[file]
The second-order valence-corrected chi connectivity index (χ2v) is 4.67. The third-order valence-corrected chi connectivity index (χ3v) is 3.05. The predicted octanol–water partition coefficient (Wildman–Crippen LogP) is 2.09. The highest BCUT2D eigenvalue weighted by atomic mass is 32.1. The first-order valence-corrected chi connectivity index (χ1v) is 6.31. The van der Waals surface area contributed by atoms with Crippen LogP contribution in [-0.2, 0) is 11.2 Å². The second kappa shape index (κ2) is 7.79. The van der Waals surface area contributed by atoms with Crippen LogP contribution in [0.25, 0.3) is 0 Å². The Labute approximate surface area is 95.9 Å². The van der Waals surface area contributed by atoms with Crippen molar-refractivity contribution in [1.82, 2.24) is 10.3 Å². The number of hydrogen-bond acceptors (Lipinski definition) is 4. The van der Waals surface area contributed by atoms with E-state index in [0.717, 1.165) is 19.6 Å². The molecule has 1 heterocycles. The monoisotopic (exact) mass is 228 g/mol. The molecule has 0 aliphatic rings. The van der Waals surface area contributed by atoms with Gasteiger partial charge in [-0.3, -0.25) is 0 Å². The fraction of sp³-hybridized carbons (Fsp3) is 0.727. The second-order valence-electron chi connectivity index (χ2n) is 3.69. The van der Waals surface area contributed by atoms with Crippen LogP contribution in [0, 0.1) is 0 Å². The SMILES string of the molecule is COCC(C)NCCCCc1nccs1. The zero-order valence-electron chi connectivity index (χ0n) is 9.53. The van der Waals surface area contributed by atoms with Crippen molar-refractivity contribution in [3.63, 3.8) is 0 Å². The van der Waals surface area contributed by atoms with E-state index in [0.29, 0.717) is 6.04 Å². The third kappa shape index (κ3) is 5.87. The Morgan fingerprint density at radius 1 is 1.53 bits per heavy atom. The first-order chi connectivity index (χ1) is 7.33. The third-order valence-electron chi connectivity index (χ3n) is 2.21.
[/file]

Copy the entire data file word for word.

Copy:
The second-order valence-corrected chi connectivity index (χ2v) is 4.67. The third-order valence-corrected chi connectivity index (χ3v) is 3.05. The predicted octanol–water partition coefficient (Wildman–Crippen LogP) is 2.09. The highest BCUT2D eigenvalue weighted by atomic mass is 32.1. The first-order valence-corrected chi connectivity index (χ1v) is 6.31. The van der Waals surface area contributed by atoms with Crippen LogP contribution in [-0.2, 0) is 11.2 Å². The second kappa shape index (κ2) is 7.79. The van der Waals surface area contributed by atoms with Crippen LogP contribution in [0.25, 0.3) is 0 Å². The Labute approximate surface area is 95.9 Å². The van der Waals surface area contributed by atoms with Crippen molar-refractivity contribution in [1.82, 2.24) is 10.3 Å². The number of hydrogen-bond acceptors (Lipinski definition) is 4. The van der Waals surface area contributed by atoms with E-state index in [0.717, 1.165) is 19.6 Å². The molecule has 1 heterocycles. The monoisotopic (exact) mass is 228 g/mol. The molecule has 0 aliphatic rings. The van der Waals surface area contributed by atoms with Gasteiger partial charge in [-0.3, -0.25) is 0 Å². The fraction of sp³-hybridized carbons (Fsp3) is 0.727. The second-order valence-electron chi connectivity index (χ2n) is 3.69. The van der Waals surface area contributed by atoms with Crippen LogP contribution in [0, 0.1) is 0 Å². The SMILES string of the molecule is COCC(C)NCCCCc1nccs1. The zero-order valence-electron chi connectivity index (χ0n) is 9.53. The van der Waals surface area contributed by atoms with Crippen molar-refractivity contribution in [3.63, 3.8) is 0 Å². The van der Waals surface area contributed by atoms with E-state index in [0.29, 0.717) is 6.04 Å². The third kappa shape index (κ3) is 5.87. The Morgan fingerprint density at radius 1 is 1.53 bits per heavy atom. The first-order chi connectivity index (χ1) is 7.33. The third-order valence-electron chi connectivity index (χ3n) is 2.21.